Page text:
Our reading from Isaiah today begins with these words: O that you would tear open the heavens and come down. O that you would tear open the heavens and come down. What could lead Isaiah to say such a thing to God? Isaiah says, Lord, we sinned and you are angry. But don’t be angry any longer. Please. Lord, tear open the heavens and come down. And consider us your people once again. Let us start over.

And you can hear Isaiah’s desperation in that word tear. Lord, tear open the heavens. Don’t just open them. Don’t unzip them. Tear them open. Come quickly, Lord, we need you. Now. Whenever someone tells you tear something open, they never mean “take your time” or “be careful and go slowly.” Think of children at Christmas time. What do they do? They tear open the presents, because it is quickest. O Lord that you would tear open the heavens and come down. We’ve sinner and your angry. But please don’t be angry any longer. Consider us your people once again. You get the sense that Isaiah is wishing to start over. Wishing that they could go back and do things differently.

Or take our psalm for today. There was a repeated phrase in the psalm. We spoke it three times: Restore us, O God; let your face shine, that we may be saved. Restore us. So that we might be saved. The people of Israel are in need of restoration. And the problem with restoration is having to go through the desperation that calls it forth. If you restore the roof of your house, it is because you have been leaked on. If you restore a friendship, it is because it was once broken. If you restore a painting, it is because layers of grim have collected upon its surface for decades, muddying the bright colors and the intricate details. And so in our psalm we learn of a desperate people in need of restoration. Listen to their words at the end: Then we will never turn back from you; give us life, and we will call on your name. 19 Restore us, O Lord God of hosts; let your face shine, that we may be saved.” You get the sense that the psalmist and his people are wishing they could start over. Re-store us. Bring us back to how things used to be. Help us start over, Lord, and do things differently.

And then there is our gospel reading. And while it might not seem entirely clear after just one reading, our gospel text for today begs for a chance to start over as well. The gospel began, “But in those days, after that suffering.” What suffering? Well around the time this gospel was written, there was a war going on in Jerusalem. The Roman Empire was destroying the Jewish people and destroyed the temple. It was absolute destruction. And you can imagine that after such a war and after the temple is destroyed and after all that suffering, the people in Jerusalem would love for nothing more than a chance to start over.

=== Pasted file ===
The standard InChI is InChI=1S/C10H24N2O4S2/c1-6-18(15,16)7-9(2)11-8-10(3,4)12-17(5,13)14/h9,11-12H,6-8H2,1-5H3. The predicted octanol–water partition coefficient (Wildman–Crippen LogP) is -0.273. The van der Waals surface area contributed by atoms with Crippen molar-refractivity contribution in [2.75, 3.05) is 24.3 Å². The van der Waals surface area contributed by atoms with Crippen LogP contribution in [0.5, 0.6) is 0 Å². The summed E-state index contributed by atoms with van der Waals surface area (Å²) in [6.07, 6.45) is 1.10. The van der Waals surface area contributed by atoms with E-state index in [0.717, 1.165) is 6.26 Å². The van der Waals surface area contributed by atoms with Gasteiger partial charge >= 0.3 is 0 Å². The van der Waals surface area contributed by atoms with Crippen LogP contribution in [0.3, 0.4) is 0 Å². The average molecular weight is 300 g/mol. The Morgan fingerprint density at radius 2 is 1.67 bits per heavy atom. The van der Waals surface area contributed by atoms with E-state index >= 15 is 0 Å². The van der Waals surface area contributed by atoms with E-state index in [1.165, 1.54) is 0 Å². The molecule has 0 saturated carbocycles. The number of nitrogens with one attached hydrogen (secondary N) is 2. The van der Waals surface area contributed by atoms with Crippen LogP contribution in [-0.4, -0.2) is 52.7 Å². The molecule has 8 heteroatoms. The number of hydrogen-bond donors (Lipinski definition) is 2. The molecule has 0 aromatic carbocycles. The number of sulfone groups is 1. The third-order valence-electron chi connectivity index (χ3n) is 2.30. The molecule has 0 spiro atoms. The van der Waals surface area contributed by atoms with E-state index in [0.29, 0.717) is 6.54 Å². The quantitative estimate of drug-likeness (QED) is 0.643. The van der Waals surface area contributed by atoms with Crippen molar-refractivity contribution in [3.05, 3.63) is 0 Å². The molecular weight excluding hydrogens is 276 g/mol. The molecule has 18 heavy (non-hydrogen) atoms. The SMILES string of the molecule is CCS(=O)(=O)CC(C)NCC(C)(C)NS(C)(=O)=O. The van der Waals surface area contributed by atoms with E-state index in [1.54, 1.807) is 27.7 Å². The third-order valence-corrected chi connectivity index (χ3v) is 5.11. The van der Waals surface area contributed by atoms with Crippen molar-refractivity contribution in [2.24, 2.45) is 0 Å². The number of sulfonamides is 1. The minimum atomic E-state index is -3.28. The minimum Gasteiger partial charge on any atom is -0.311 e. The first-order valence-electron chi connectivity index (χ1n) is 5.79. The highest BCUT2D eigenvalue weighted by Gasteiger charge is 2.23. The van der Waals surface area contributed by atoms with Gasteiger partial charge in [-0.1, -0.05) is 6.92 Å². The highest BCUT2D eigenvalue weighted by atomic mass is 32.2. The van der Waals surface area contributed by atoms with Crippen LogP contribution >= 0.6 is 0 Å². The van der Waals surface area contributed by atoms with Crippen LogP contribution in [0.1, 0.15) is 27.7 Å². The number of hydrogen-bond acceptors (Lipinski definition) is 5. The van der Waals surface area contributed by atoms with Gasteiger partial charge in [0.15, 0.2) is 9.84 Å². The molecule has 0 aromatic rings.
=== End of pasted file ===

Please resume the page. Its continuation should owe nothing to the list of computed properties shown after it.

And so all three of those texts long for a chance to start over. But here is the thing about starting over. In order for something to start over, something has to end. In order for something to start over, then the current situation has to come to an end. I heard this wonderful quote a couple of weeks ago – “Corporations are afraid of death; gardeners aren’t.” (Rachel Held Evans). Corporations are afraid of death; gardeners aren’t. Isn’t that a great line? Gardeners know that the death of the garden is the beginning of something new. Next year’s garden. And in fact, the death of the old garden feeds and nourishes the life of the new garden.

We long for a chance to start again, but in order for something to start over, something has to end. And if we continue reading the rest of our gospel for today, at first glance, it sounds like what’s coming to an end is… the world. The sun is darkened, the moon will give off no light, and the stars start falling from the sky and the powers in heaven will be shaken. It sounds like a text that is meant to frighten us or scare us into believing in God so that God will take us in the end. The text is one that makes all of us think about the rapture – or the end of the world. But let me be very clear, this is not about the end of the world. This isn’t about the rapture. The rapture isn’t even in the Bible.